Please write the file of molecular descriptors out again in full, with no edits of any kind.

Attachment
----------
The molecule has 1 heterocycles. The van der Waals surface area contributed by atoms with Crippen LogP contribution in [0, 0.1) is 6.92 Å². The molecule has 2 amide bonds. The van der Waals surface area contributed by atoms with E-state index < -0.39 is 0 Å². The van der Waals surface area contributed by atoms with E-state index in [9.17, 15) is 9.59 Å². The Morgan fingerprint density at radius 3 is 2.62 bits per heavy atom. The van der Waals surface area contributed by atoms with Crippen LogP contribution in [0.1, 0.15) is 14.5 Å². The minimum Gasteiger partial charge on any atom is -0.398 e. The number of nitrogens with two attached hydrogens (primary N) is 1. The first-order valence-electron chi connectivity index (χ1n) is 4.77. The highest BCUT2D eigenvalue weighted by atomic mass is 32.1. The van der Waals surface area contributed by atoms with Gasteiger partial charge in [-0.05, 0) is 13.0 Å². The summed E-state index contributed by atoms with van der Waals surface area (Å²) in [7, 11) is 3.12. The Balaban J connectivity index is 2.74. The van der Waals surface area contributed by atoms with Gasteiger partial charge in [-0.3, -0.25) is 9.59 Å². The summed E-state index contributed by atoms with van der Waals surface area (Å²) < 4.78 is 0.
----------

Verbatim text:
The molecule has 1 heterocycles. The van der Waals surface area contributed by atoms with Crippen LogP contribution in [0, 0.1) is 6.92 Å². The molecule has 2 amide bonds. The van der Waals surface area contributed by atoms with E-state index < -0.39 is 0 Å². The van der Waals surface area contributed by atoms with E-state index in [9.17, 15) is 9.59 Å². The Morgan fingerprint density at radius 3 is 2.62 bits per heavy atom. The van der Waals surface area contributed by atoms with Crippen LogP contribution in [0.1, 0.15) is 14.5 Å². The minimum Gasteiger partial charge on any atom is -0.398 e. The number of nitrogens with two attached hydrogens (primary N) is 1. The first-order valence-electron chi connectivity index (χ1n) is 4.77. The highest BCUT2D eigenvalue weighted by atomic mass is 32.1. The van der Waals surface area contributed by atoms with Gasteiger partial charge in [-0.05, 0) is 13.0 Å². The summed E-state index contributed by atoms with van der Waals surface area (Å²) in [7, 11) is 3.12. The Balaban J connectivity index is 2.74. The van der Waals surface area contributed by atoms with Gasteiger partial charge in [-0.3, -0.25) is 9.59 Å². The summed E-state index contributed by atoms with van der Waals surface area (Å²) < 4.78 is 0.